What was your first word? Grant and Martha talk about how children acquire language. Also, if you say that something’s in your wheelhouse, you mean that it’s within your area of expertise. But why “wheelhouse”? And what does it mean to be “high as Cooter Brown“?
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Grant and Martha talk about new and unusual language. If something has you puzzled or mystified, you’re metagrobolized. If you’re speaking voice sounds like grunting, you’re said to be gruntulous. And what does spox mean? It’s journalistic slang for “spokesperson.”
Some musicians are having a dispute over the word repeat: If the conductor says, “Repeat this section two times,” how many times should they play the passage? Twice? Three times?
You know those dull sports clichés like “We came to play” and “He left it all on the field”? They’re called bromides. The hosts explain the connection between the tired platitude and the sedative called potassium bromide. The answer involves a book by the humorist Gelett Burgess called Are You a Bromide?
In theology, epikeia involves observing the spirit of a law rather than the literal rule. Grant explains how in many cases, epikeia actually serves a greater good. Thomas Aquinas defends cases of epikeia in his Summa Theologica.
In honor of the 2011 Academy Awards, Quiz Guy Greg Pliska offers his own puzzle version, The Oxcars. The trick is that the nominees for Best Picture at the Oxcars have the same titles as this year’s real nominees for the Oscar, but with one letter changed. Example: What was this year’s installment of the hit animated series about headline news? Why, that would be “Top Story 3.”
A Wyoming native asks about the origin of her father’s term of approbation, good leather. Grant thinks it might be from baseball, where good leather means “good fielding with a leather ball in a leather glove.”
Are we a nosy species? A listener married to a woman from Bangladesh explains how a Bengali term that translates as “nose-going” reflects the naturally inquisitive style of Bangladeshi culture. In many languages, the nose figures prominently in words and idioms involving inquiry or investigation. Martha notes a Spanish term, olfatear, related to the English olfactory, meaning “to sniff or pry into.”
“Injustice anywhere is a threat to justice everywhere.” Martin Luther King Jr. wrote those words in his Letter from a Birmingham Jail. The hosts discuss this and other modern proverbs with staying power.
A dental student wonders about acetabulum, the anatomical term for the hip socket. Martha traces it back to the Latin word for “vinegar cup.” In ancient Rome, households had a vinegar cup on the dinner table for dipping bits of food. The cup bore an astonishing similarity to the human hip socket. Many of our body parts came to be named after familiar, mundane items. The word pelvis, for example, comes from Latin for “basin.”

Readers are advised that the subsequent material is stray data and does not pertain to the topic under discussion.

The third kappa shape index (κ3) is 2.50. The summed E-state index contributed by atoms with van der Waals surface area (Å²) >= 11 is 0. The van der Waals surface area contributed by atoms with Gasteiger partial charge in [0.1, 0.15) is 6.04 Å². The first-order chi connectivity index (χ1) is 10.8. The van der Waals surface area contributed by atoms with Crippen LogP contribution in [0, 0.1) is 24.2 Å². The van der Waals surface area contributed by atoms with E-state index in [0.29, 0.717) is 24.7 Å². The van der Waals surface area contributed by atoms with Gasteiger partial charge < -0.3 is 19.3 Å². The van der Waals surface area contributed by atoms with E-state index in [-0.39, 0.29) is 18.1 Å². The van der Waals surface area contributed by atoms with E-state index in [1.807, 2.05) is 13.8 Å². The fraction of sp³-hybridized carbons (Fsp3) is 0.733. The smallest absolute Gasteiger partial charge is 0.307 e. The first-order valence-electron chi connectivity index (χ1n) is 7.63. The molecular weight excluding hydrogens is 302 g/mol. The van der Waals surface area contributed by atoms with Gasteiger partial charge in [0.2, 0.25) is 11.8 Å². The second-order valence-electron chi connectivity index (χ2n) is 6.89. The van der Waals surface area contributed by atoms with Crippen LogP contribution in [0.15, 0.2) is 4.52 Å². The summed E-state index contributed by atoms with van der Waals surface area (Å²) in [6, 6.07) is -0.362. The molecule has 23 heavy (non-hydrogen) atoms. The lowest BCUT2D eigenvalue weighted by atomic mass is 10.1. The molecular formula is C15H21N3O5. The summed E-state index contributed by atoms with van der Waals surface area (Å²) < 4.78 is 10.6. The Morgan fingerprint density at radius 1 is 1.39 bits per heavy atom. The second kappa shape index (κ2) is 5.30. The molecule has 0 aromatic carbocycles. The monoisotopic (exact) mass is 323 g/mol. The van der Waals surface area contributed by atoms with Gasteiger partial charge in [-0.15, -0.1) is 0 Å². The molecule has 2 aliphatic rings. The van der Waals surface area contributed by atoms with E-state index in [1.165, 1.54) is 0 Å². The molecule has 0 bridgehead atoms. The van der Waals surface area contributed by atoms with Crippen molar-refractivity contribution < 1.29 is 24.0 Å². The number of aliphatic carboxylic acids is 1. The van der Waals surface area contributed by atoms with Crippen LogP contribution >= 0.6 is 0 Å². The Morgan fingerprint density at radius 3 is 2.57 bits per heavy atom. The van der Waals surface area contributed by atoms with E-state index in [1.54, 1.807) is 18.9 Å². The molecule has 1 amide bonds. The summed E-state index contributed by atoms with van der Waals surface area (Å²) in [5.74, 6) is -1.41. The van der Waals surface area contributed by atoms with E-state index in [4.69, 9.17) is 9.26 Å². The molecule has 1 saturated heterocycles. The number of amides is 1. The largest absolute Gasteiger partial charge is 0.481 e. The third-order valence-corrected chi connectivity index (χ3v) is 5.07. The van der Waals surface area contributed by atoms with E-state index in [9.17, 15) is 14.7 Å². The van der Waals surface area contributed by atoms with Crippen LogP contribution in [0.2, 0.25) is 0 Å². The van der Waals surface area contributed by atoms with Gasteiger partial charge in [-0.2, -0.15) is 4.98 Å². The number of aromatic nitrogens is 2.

Who doesn’t love a couthy lad? Grant plugs this Scottish adjective for someone who’s sociable.
Simon Ager’s site omniglot.com is stacked with full-deckisms from around the world. In English-speaking countries, someone who’s not quite with it is said to be two sandwiches short of a picnic. In Germany, however, this is described with the question “Are you still ticking on time?”
An earlier episode of “A Way with Words” addressed full-deckisms, those clever phrases describing someone who falls short in some way.
How do children acquire language? Do they start with nouns, like “Mama” and “cat,” then graduate to verbs and other parts of speech? Grant explains that language acquisition starts even earlier, with children simply emulating sounds they hear. Around the world, kids learn to speak in remarkably similar patterns.
How Children Acquire and Produce Language (BBC, 2001)
How Babies Learn Language from University of Southern California.
If something is in your wheelhouse, it’s well within your area of expertise. According to the Dickson Baseball Dictionary, the term wheelhouse refers to swinging a bat when the ball is right in your crush zone.
When it’s raining cats and dogs, the Greeks say, “It’s raining chair legs!” Omniglot has many more terms for downpours around the world.
Who is Cooter Brown? And just how high is he? His name appears in lots of phrases, including high as Cooter Brown, drunk as Cooter Brown, dead as Cooter Brown, fast as Cooter Brown, and fertile as Cooter Brown. The earliest known references to him appear in African-American publications in Atlanta in the 1930s. Cooter Brown, also known as Cootie Brown, even made his way into the work of Langston Hughes. Yet the identity of Mr. Brown remains a mystery.
If you listen to the show via podcast, then you might say it’s coming to you in silico. This computer science term means “performed on computer or by computer simulation.” It’s the equivalent of in vitro, or “in glass,” or in vivo, “in a living body,” used in biological experiments.
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